Raising smart kids is an intensely personal undertaking. A child’s very first connection to the world is through their parents. If this relationship is positive, they will have a positive view of the world. If the relationship with the child is not positive they will view the world as a negative place. This difference in viewpoints will have a profound effect on a child’s emotional security which will ultimately affect their intellectual development, interpersonal relationships, and their success as a productive adult.
Parents are also their children’s first teachers, with control over every facet of an infant’s life through virtually all of their first five years. There are no guarantees that doing everything ‘right’ will create perfect kids. There are too many unknowns in life to assume that. But I can guarantee that when young children are neglected or abused, and/or don’t get what they need over time, it tips the balance; and research has shown that those children will very likely have less academic success and more behavior and social/emotional problems that cause issues at home, at school and in the workplace.
Success is, first of all, a personal responsibility. It’s up to you and your children to fulfil your responsibilities along with expecting others to fulfil theirs. It’s not about money, although having money certainly makes it easier in some ways. It’s also not about test scores or IQ, or having small classes all the time, or the best teachers in every subject. It’s not even about going to the ‘best’ schools. It’s about how you as a parent relate to and nurture your children, and about how your children learn and grow at each critical step along the way. It’s about personal responsibility; yours and theirs.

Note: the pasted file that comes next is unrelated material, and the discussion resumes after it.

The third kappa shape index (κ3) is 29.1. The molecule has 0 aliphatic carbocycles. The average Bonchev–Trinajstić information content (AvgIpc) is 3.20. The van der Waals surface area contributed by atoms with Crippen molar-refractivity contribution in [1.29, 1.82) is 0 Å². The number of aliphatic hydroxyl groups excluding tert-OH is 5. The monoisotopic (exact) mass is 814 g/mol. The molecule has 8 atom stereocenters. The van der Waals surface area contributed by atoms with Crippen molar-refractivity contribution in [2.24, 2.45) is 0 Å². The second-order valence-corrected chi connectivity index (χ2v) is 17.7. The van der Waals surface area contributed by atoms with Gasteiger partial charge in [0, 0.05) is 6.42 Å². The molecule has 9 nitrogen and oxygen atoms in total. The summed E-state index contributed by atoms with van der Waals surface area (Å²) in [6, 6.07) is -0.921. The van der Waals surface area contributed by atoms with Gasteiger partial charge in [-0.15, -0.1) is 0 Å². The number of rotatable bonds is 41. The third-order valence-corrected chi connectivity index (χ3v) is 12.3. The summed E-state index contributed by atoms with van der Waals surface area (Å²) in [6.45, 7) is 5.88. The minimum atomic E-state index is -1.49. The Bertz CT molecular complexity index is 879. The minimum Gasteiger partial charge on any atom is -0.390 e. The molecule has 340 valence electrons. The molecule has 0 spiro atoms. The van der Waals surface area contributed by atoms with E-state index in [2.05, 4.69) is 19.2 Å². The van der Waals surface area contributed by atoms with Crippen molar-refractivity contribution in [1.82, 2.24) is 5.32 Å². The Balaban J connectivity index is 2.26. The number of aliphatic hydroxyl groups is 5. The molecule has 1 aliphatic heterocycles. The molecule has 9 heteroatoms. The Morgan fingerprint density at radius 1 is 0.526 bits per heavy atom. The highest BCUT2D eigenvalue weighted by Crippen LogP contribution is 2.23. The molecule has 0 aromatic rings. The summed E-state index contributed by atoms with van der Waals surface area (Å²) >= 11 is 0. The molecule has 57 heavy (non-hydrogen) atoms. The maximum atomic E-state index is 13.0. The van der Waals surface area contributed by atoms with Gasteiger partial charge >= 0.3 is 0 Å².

Beginning with kindergarten, Jason is in school for 13 years before going off to work or college. If he’s in a preschool, that’s 15 years. In those 15 years Jason will have dozens of teachers in very different types of classrooms, large classes and small ones, fun classes and those not-so-fun, and excellent teachers along with mediocre and even poor teachers. No way around it, none of your children will have the ‘perfect’ school or classroom all the time. And I say that’s OK, because if Jason always has everything go his way, he never learns to deal with obstacles and imperfections in himself and others, critical skills for success.
Kids learn what they live, and we all learn by dealing with all kinds of situations. Physically, our bodies develop antibodies to combat various substances in the air; and we know that children who are never exposed to dust or mild toxins tend to develop more allergies than children who’ve had mild exposures over time.
In the same way, we develop social skills by interacting with people in different situations, both positive and negative; but if we’re never exposed to situations that require new skills, then we never learn those new skills. We learn coping skills by dealing with less-than-perfect people and situations.